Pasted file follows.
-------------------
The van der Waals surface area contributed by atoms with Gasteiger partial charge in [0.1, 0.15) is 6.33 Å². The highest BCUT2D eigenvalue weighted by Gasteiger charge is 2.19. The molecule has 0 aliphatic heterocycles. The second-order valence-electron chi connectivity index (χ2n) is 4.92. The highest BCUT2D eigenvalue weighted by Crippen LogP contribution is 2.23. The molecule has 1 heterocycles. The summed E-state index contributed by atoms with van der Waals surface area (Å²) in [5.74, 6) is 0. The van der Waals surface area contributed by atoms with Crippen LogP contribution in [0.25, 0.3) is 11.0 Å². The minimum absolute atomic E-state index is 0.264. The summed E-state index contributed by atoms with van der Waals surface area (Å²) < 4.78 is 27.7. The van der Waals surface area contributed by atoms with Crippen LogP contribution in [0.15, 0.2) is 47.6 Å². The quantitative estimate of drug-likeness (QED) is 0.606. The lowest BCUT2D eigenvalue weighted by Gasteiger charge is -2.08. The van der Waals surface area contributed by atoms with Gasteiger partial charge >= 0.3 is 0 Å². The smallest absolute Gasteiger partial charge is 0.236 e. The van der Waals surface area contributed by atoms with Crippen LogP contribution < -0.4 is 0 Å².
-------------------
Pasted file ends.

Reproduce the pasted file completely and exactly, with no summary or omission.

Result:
The van der Waals surface area contributed by atoms with Gasteiger partial charge in [0.1, 0.15) is 6.33 Å². The highest BCUT2D eigenvalue weighted by Gasteiger charge is 2.19. The molecule has 0 aliphatic heterocycles. The second-order valence-electron chi connectivity index (χ2n) is 4.92. The highest BCUT2D eigenvalue weighted by Crippen LogP contribution is 2.23. The molecule has 1 heterocycles. The summed E-state index contributed by atoms with van der Waals surface area (Å²) in [5.74, 6) is 0. The van der Waals surface area contributed by atoms with Crippen LogP contribution in [0.25, 0.3) is 11.0 Å². The minimum absolute atomic E-state index is 0.264. The summed E-state index contributed by atoms with van der Waals surface area (Å²) < 4.78 is 27.7. The van der Waals surface area contributed by atoms with Crippen LogP contribution in [0.15, 0.2) is 47.6 Å². The quantitative estimate of drug-likeness (QED) is 0.606. The lowest BCUT2D eigenvalue weighted by Gasteiger charge is -2.08. The van der Waals surface area contributed by atoms with Gasteiger partial charge >= 0.3 is 0 Å². The smallest absolute Gasteiger partial charge is 0.236 e. The van der Waals surface area contributed by atoms with Crippen LogP contribution < -0.4 is 0 Å².